Time for YMCA to return?

It may be time for the YMCA to make a return to Red Deer, says a former longtime volunteer with the organization.

It may be time for the YMCA to make a return to Red Deer, says a former longtime volunteer with the organization.

Wendy Walls, who chaired the local YMCA for many years until it folded about 20 years ago, says there has been growing interest in bringing the organization back to the city.

“I became aware the Calgary Y is interested in starting a Y in Red Deer,” said Walls, who said the issue came up at a meeting of the Calgary group’s board.

To get the ball rolling, a local group would need to come together which can spearhead the project by forming a board, or recruiting representatives to pitch the proposal to the city.

YMCA got its start in Red Deer in the early 1960s and eventually bought the Sacred Heart School, which was located at 43rd Avenue and 58th Street before it was torn down many years ago.

To pay the mortgage, local YMCA volunteers worked weekly bingos. At the time, the city was not interested in supporting the group and it remained the only YMCA west of Winnipeg to not get municipal funding, she said.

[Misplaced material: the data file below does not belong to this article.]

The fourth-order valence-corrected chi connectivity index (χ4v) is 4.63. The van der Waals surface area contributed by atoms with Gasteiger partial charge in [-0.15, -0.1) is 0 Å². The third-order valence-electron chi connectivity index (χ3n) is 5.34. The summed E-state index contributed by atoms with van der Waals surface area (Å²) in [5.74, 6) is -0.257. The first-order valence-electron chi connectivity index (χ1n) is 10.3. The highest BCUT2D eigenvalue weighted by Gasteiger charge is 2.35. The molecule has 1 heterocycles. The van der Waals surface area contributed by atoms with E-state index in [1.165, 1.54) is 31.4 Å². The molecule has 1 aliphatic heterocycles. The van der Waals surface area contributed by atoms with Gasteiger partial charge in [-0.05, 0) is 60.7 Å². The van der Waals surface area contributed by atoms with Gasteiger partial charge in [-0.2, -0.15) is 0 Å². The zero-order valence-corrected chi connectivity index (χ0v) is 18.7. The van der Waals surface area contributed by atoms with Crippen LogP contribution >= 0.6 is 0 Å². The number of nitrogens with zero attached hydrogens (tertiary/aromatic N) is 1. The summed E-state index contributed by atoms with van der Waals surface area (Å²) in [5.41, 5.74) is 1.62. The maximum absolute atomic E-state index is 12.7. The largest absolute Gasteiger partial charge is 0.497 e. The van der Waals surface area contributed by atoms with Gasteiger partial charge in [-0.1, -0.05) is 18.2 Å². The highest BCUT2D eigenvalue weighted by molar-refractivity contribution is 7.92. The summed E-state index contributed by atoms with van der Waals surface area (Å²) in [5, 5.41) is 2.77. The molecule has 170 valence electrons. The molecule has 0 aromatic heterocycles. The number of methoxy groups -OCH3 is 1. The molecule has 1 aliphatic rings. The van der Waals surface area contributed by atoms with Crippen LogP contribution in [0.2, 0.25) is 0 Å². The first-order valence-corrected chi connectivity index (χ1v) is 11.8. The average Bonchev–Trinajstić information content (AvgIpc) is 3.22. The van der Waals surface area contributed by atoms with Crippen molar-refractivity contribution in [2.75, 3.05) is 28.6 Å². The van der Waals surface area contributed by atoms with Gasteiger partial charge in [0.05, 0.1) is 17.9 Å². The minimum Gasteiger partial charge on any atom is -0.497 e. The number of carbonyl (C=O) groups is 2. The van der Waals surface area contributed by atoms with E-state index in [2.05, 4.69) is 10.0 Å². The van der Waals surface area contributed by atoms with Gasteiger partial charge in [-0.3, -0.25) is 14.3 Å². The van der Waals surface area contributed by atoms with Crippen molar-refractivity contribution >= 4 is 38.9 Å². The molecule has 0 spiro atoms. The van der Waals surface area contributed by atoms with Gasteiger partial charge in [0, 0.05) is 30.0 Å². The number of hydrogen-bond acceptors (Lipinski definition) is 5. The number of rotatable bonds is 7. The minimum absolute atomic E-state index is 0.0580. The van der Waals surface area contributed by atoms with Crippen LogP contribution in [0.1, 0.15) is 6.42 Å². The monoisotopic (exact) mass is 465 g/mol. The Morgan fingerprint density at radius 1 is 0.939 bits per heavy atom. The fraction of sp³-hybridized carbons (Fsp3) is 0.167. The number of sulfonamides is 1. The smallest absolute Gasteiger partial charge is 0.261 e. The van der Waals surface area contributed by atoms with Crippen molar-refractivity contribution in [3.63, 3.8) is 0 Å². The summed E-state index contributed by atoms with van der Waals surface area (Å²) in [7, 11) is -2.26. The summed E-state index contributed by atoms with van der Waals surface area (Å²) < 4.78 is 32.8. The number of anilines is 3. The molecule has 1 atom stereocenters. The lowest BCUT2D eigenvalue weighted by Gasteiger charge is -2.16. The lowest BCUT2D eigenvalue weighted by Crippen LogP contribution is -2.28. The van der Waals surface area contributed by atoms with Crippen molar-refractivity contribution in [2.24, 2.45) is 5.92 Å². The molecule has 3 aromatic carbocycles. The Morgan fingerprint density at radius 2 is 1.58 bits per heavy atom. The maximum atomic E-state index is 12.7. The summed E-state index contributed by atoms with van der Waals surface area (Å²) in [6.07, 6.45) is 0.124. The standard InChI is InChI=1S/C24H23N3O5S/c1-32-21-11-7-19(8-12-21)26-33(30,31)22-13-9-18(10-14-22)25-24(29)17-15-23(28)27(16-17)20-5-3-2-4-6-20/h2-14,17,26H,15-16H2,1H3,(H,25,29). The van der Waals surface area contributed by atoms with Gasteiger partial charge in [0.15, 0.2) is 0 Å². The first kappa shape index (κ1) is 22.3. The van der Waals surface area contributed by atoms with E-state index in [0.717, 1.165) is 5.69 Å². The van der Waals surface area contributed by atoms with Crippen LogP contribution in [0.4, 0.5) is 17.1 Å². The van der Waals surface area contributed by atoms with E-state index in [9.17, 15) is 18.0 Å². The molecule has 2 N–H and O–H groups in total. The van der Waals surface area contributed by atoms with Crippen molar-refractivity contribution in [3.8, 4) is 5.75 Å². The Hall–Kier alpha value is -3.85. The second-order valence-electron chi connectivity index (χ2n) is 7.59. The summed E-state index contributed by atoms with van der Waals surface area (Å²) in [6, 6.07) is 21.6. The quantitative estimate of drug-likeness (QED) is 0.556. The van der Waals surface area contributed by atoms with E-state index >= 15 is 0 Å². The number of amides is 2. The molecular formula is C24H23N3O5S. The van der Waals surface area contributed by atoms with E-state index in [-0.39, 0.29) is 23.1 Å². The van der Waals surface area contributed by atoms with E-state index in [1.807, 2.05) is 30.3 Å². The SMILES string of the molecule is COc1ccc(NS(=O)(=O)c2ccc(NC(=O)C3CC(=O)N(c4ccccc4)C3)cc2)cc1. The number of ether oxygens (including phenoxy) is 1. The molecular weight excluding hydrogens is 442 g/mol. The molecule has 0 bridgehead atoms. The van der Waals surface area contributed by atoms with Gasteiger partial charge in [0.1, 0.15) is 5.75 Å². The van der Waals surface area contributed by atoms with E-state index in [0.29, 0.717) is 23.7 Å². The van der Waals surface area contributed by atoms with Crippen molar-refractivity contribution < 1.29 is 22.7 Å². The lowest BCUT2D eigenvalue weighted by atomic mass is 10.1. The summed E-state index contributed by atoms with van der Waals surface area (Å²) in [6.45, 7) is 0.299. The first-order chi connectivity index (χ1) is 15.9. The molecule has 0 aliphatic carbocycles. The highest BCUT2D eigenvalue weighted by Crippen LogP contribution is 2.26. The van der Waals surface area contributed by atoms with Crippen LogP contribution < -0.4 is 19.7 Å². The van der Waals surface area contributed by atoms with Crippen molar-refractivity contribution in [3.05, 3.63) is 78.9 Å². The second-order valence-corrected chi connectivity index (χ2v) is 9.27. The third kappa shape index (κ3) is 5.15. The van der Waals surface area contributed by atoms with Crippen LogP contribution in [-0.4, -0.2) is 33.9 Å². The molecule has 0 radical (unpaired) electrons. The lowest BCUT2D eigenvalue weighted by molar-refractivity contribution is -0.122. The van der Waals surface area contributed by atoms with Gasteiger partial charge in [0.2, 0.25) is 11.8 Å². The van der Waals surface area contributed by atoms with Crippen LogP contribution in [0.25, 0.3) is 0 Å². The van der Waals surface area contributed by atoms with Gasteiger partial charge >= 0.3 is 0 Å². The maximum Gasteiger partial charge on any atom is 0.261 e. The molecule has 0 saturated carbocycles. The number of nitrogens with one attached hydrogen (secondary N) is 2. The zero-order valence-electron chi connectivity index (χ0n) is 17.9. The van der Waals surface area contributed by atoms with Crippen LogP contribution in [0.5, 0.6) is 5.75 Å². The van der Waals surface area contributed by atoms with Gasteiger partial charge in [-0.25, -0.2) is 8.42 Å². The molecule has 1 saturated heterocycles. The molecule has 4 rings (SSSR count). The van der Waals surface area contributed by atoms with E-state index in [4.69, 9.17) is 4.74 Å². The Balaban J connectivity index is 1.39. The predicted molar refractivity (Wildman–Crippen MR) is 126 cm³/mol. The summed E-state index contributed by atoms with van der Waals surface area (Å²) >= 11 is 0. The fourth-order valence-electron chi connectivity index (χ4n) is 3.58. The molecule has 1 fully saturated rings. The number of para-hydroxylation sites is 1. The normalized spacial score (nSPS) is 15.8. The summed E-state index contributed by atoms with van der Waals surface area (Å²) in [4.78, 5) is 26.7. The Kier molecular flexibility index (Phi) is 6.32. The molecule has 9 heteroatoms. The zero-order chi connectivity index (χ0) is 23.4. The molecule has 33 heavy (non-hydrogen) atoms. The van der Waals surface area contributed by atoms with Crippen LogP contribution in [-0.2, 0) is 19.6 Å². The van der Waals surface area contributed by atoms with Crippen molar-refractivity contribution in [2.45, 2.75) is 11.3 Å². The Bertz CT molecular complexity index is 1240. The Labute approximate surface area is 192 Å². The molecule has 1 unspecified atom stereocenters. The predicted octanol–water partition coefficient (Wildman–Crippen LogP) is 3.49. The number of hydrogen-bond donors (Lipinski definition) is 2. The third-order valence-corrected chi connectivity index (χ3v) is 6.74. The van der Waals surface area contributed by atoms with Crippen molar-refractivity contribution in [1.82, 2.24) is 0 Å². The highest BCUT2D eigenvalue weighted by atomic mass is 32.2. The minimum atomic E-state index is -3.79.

Eventually, the burden of keeping the facility — which had been expanded with a pair of racquetball courts — got to be too much for the volunteers and the YMCA folded. It had also rented a city pool to offer some of its programs.

Walls said Medicine Hat and Lethbridge both have YMCAs and Edmonton and Calgary have about three each. Red Deer would be a natural location for a revived group.

The city would be needed to provide the facility and the YMCA would re responsible for the programming. The underused Michener Centre pool and facility might be a good fit, she suggested.

Since YMCA programs involve a lot of volunteer participation, programs can be offered at an affordable rate for families with limited incomes.

Walls said she often hears people who have come from other communities ask at social functions why Red Deer has no YMCA.

She has also heard that the city is more receptive to the idea than it once was.

Walls, who is now 75, said she’s willing to help those interested in setting up a YMCA get started, but she’s not able to carry the organizing load herself. Younger champions with good business and community connections are needed.

Mayor Morris Flewwelling said the idea has some merit.

“I suspect with our much larger population now it may well be time to pick that up,” he said.

Those interested in a YMCA can contact Walls at 403-347-2876.